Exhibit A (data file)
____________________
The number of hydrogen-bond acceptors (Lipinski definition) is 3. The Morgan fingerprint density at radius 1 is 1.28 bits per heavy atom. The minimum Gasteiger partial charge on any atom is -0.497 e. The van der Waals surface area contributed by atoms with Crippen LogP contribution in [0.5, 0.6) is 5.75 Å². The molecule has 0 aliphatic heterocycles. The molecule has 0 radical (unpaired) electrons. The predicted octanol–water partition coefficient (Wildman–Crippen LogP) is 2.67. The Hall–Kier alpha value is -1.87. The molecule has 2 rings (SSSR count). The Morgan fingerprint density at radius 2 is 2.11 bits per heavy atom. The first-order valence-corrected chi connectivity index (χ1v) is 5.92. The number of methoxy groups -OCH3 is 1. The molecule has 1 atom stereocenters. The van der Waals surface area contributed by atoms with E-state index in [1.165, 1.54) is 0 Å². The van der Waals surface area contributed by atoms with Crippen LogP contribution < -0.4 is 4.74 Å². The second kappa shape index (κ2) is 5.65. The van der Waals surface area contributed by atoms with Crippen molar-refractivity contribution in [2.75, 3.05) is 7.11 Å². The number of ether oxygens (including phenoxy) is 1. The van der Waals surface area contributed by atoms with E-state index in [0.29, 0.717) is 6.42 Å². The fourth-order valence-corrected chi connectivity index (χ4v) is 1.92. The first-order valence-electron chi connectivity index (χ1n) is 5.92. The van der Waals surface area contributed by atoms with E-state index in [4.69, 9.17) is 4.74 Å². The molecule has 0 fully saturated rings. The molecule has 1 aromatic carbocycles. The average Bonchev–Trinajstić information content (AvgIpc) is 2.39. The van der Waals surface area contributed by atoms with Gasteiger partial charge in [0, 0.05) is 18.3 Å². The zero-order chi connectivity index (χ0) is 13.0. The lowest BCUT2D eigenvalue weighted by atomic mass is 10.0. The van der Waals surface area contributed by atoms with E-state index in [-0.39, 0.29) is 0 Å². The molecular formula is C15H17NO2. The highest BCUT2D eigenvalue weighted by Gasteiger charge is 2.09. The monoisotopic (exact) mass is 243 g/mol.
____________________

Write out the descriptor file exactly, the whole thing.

The number of hydrogen-bond acceptors (Lipinski definition) is 3. The Morgan fingerprint density at radius 1 is 1.28 bits per heavy atom. The minimum Gasteiger partial charge on any atom is -0.497 e. The van der Waals surface area contributed by atoms with Crippen LogP contribution in [0.5, 0.6) is 5.75 Å². The molecule has 0 aliphatic heterocycles. The molecule has 0 radical (unpaired) electrons. The predicted octanol–water partition coefficient (Wildman–Crippen LogP) is 2.67. The Hall–Kier alpha value is -1.87. The molecule has 2 rings (SSSR count). The Morgan fingerprint density at radius 2 is 2.11 bits per heavy atom. The first-order valence-corrected chi connectivity index (χ1v) is 5.92. The number of methoxy groups -OCH3 is 1. The molecule has 1 atom stereocenters. The van der Waals surface area contributed by atoms with E-state index in [1.165, 1.54) is 0 Å². The van der Waals surface area contributed by atoms with Crippen LogP contribution < -0.4 is 4.74 Å². The second kappa shape index (κ2) is 5.65. The van der Waals surface area contributed by atoms with Crippen molar-refractivity contribution in [2.75, 3.05) is 7.11 Å². The number of ether oxygens (including phenoxy) is 1. The van der Waals surface area contributed by atoms with E-state index in [0.29, 0.717) is 6.42 Å². The fourth-order valence-corrected chi connectivity index (χ4v) is 1.92. The first-order valence-electron chi connectivity index (χ1n) is 5.92. The van der Waals surface area contributed by atoms with E-state index in [4.69, 9.17) is 4.74 Å². The molecule has 0 fully saturated rings. The molecule has 1 aromatic carbocycles. The average Bonchev–Trinajstić information content (AvgIpc) is 2.39. The van der Waals surface area contributed by atoms with Gasteiger partial charge in [0, 0.05) is 18.3 Å². The zero-order chi connectivity index (χ0) is 13.0. The lowest BCUT2D eigenvalue weighted by atomic mass is 10.0. The van der Waals surface area contributed by atoms with E-state index in [-0.39, 0.29) is 0 Å². The molecular formula is C15H17NO2. The highest BCUT2D eigenvalue weighted by Gasteiger charge is 2.09. The monoisotopic (exact) mass is 243 g/mol.